July 2023

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The Planet vs. Returns

Let’s talk about returns, they are inevitable, and they have a serious environmental impact. Amazon orders result in a lot of returns, it’s estimated that 30-40% of online orders will be returned. In December-January alone there is an estimated 1 million returned products from Amazon customers. There is nothing wrong with returning products, sometimes they just don’t work out or it’s not what the customer needs or wants, but what do those returns mean for our planet?

Amazon returns account for 5 million pounds of waste that end up inlandfills yearly. Landfill waste does not decompose, instead, landfillscontribute to 15 million tons of carbon emissions in the atmosphere. As wellas pollute soil, groundwater, and local waterways. Trash doesn’t go anywhereand returns only add to that pile. Returns add considerable amounts ofcarbon dioxide to the atmosphere not only through landfills but the entirereturn process. Shipping a single product can produce up to 10 pounds ofcarbon for every 1,000 miles traveled, double that for returning a product.That much carbon emitted per product has a considerable effect on thewarming of the planet.

Looking at returns this way paints a pretty grim picture. What can we do, stop offering returns or at least stop offering free returns? Definitely not, customers expect and often rely on that system changing that could cause a huge loss in consumers. There are other solutions that will reduce the impact of returns and create a more circular business.

  • Encourage mindful shopping and reduce returns with premium content, images, and informative descriptions so the customer knows what they are receiving.
  • Acquire your own returns from Amazon: if they are sellable, resell. Offer used products for consignment or as worn wear, which will increase your sales and customers. Do what you can to ensure your products do not contribute to landfill waste!
  • Donate your returned items or recycle them into something new.
  • Choose sustainable shippers and packaging.

Again, returns are a part of being a retailer online, but they do not have to impair the planet as much as they currently do. Let us know any other ideas you have on reducing your brand’s carbon footprint!
-From Sophie Johnsen, Operations Manager currently pursuing Sustainable business degree

Prime Day PPC Insights (So Far)

For our brands on average:

  • Spent 1.5-2x the daily average for Prime Day
  • 250% lift in PPC Sales compared to 2 days before Prime Day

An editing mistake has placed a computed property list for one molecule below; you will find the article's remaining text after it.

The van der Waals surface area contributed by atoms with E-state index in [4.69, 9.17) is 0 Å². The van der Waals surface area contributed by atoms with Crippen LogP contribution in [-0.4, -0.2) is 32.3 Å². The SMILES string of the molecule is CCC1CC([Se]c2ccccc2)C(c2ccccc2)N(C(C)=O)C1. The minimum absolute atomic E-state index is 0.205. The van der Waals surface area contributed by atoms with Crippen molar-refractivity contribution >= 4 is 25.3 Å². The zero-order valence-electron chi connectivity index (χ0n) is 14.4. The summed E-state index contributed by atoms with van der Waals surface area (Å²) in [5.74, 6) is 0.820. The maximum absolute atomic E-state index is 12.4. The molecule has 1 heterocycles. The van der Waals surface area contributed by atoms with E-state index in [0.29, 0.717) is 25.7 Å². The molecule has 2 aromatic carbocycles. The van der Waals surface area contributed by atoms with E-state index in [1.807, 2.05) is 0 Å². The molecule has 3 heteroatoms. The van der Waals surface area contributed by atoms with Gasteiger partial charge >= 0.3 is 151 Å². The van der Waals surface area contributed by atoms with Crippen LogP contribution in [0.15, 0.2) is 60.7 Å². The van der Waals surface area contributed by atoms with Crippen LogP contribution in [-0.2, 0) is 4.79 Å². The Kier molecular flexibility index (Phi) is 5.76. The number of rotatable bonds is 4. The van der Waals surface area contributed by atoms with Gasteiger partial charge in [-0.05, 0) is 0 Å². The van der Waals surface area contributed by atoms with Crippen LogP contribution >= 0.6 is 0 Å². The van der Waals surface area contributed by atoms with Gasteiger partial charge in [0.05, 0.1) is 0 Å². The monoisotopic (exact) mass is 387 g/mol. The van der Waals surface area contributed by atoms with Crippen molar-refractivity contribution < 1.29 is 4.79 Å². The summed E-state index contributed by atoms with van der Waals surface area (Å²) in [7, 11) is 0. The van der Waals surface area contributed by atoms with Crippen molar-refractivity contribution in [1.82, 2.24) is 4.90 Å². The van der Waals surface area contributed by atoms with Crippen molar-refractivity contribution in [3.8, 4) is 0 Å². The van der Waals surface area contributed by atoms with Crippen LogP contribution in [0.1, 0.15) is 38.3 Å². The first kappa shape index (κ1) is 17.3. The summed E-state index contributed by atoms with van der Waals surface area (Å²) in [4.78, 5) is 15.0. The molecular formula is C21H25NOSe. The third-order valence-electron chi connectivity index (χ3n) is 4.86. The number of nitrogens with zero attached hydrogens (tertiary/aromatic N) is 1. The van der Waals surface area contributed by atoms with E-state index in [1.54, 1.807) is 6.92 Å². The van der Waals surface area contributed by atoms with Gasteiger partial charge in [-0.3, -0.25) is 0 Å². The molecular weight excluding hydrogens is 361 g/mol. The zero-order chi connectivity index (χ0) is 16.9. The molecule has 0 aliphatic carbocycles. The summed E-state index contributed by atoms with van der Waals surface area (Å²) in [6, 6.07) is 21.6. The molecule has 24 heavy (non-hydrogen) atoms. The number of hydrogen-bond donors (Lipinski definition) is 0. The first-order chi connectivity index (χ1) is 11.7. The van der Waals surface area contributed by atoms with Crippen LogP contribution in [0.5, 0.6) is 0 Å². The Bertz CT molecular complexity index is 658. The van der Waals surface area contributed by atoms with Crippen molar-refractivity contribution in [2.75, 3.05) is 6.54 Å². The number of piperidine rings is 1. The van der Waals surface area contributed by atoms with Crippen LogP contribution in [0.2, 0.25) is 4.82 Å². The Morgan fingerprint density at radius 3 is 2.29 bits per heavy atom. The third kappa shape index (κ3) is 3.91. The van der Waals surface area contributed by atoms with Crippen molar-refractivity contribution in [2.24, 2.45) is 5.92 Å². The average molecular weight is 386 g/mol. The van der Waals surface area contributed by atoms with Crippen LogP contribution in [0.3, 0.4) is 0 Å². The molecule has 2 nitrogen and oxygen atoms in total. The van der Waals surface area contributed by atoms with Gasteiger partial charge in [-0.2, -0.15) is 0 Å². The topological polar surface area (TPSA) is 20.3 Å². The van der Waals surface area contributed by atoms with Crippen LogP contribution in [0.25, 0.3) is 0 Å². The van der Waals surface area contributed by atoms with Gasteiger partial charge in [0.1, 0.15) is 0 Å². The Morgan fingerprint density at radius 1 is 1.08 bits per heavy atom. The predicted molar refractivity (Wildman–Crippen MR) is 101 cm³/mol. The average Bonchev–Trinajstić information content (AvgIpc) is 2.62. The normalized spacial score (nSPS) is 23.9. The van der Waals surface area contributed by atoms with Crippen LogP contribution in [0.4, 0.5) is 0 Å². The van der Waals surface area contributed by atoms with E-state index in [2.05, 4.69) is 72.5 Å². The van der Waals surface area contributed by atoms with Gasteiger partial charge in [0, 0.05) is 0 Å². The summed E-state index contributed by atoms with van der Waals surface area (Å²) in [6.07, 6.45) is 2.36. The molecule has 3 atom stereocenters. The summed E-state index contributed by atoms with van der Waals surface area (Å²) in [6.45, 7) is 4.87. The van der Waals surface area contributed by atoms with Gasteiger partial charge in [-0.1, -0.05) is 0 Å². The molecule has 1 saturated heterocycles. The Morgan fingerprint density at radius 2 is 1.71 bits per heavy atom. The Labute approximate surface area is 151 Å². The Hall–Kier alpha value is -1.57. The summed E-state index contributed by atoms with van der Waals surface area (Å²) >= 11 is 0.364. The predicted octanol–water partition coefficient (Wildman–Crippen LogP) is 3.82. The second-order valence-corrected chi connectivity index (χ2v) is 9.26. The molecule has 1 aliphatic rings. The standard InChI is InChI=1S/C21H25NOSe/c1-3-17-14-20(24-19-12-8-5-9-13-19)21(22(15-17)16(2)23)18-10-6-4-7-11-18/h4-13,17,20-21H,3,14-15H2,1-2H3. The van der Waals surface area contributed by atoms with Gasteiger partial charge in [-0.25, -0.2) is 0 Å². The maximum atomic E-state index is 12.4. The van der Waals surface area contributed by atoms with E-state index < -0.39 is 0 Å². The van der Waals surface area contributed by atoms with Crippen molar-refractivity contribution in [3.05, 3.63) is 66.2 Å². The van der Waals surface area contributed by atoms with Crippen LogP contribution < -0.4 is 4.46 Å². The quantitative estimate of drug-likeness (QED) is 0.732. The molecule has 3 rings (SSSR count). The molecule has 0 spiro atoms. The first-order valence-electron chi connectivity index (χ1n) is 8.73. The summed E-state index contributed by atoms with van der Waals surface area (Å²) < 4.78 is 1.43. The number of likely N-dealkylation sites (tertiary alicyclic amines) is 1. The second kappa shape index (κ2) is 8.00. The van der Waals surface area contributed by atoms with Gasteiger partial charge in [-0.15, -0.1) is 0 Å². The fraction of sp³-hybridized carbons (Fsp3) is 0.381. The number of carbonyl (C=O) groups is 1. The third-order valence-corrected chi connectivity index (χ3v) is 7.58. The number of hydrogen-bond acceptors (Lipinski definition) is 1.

• 32% ROAS lift compared to 2 days before Prime Day

First day saw the better results of the two days:

  • Both ROAS and Sales from PPC Campaigns declined in 2nd day
  • 2nd day was actually more expensive to advertise on CPC basis (~10% higher CPCs)

-From Senior Lead Richard Gauthier

“When we know WHY we do what we do, everything falls into place. When we don’t, we have to push things into place.”
-Simon Sinek

Wendi’s Corner

Welcome to the True Hero Monthly Newsletter

Brought to you by our founder – Wendi Mathis Held

Are you profitable on Amazon?
If you are one of our brand partners, you know we talk about profit margin often. As a service provider, we are another line item on the PNL and if you are not profitable, we can be removed. I know that, so we focus on our brand’s margin!

We look at sku level margins and ask for reasonable commissions. That said,we are not always (often, but not always) privy to the internal cost ofworking with Amazon – hours spent on customer service, warehouse laborcost, finance and leadership cost, etc. To the level we can see, we run themargins – landed, invoice cost, marketing spends, promotions, commissions,freight, damage, returns, ASP (average selling price) and all the other thingsAmazon charges on 1P and/or 3P. We look at each sku, factor in all the costsand see which items are truly profitable. On 1P, we look at Amazon’s netPPM (pure profit margin) so we are proactive on how we market andpromote.

Too often, brands do not know if they are profitable with Amazon. Amazon does not make it easy. We help you understand! There are several things that go in and out of the business that need to be taken into consideration. When onboarding brands we will ask how much of your business is on Amazon (we recommend 10-30% – there are exceptions of course!). Next question – is it profitable? Yes – Great, No – Why? We need to start digging into the unknown.

What you don’t know could be costing you margin.